The pharmaceutical companies Biogen and Eisai last week announced that a monoclonal antibody treatment reduced cognitive decline by 27% in people with early stage Alzheimer’s compared with those on a placebo after 18 months.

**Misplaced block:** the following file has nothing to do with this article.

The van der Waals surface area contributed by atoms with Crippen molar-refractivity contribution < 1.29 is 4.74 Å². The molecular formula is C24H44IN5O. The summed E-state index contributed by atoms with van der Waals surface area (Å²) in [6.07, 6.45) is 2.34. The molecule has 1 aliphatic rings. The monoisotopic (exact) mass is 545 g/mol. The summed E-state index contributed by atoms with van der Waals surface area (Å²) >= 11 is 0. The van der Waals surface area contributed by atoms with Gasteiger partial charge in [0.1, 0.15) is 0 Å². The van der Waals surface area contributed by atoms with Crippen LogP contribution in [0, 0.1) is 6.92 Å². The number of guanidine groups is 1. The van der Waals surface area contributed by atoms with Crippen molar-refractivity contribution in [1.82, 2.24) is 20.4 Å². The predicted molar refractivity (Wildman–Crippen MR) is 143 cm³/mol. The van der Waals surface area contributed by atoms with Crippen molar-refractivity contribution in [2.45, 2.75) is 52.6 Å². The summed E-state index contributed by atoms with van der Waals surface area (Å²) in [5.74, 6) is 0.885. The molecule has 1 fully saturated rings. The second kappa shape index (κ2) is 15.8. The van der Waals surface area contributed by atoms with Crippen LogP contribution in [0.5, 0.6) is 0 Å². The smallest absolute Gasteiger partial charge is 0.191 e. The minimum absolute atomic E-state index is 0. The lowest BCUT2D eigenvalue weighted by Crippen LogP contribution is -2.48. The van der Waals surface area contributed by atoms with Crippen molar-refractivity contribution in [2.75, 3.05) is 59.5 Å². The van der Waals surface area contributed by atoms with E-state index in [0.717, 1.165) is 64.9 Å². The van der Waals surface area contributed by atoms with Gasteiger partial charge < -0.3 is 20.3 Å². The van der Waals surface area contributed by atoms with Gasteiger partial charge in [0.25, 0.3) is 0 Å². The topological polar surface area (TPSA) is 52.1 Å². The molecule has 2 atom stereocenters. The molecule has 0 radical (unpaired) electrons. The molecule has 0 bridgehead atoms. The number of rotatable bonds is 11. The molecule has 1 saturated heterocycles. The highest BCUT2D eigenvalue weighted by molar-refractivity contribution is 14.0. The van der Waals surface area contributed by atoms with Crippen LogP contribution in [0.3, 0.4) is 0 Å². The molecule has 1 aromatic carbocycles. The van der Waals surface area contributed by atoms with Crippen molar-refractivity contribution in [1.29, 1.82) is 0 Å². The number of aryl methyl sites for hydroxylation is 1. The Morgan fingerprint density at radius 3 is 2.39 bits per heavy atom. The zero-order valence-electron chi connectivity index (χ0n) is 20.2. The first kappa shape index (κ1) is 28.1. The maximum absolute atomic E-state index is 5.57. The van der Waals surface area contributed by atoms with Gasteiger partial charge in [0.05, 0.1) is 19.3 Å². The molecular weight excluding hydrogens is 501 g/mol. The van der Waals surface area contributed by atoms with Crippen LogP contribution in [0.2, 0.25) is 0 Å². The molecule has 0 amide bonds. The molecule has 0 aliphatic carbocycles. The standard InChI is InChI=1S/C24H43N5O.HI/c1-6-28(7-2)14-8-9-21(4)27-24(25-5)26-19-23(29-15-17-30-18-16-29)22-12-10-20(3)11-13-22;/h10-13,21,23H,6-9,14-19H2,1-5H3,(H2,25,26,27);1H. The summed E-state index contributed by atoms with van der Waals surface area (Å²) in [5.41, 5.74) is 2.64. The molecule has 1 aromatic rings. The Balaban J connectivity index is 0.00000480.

Lecanemab belongs to a class of therapies that break down or inhibit build up of amyloid plaques in the brain, and is apparently the first to clearly subdue symptoms of the disease. But researchers also want to see more data from the clinical trial, which has so far been shared only by press release. Biogen and Eisai, which have applied for accelerated approval from the U.S. Food and Drug Administration, say they plan to release more information in November. One question is why lecanemab seems to show promise when other therapies targeted at amyloid have failed to help patients. One theory is that the treatment targets “protofibrils,” protein strands that haven’t yet consolidated into plaques. If lecanemab is approved, it may prove demanding for physicians to administer: The therapy is given by infusion, and patients may need periodic imaging to look for side effects, such as small brain haemorrhages.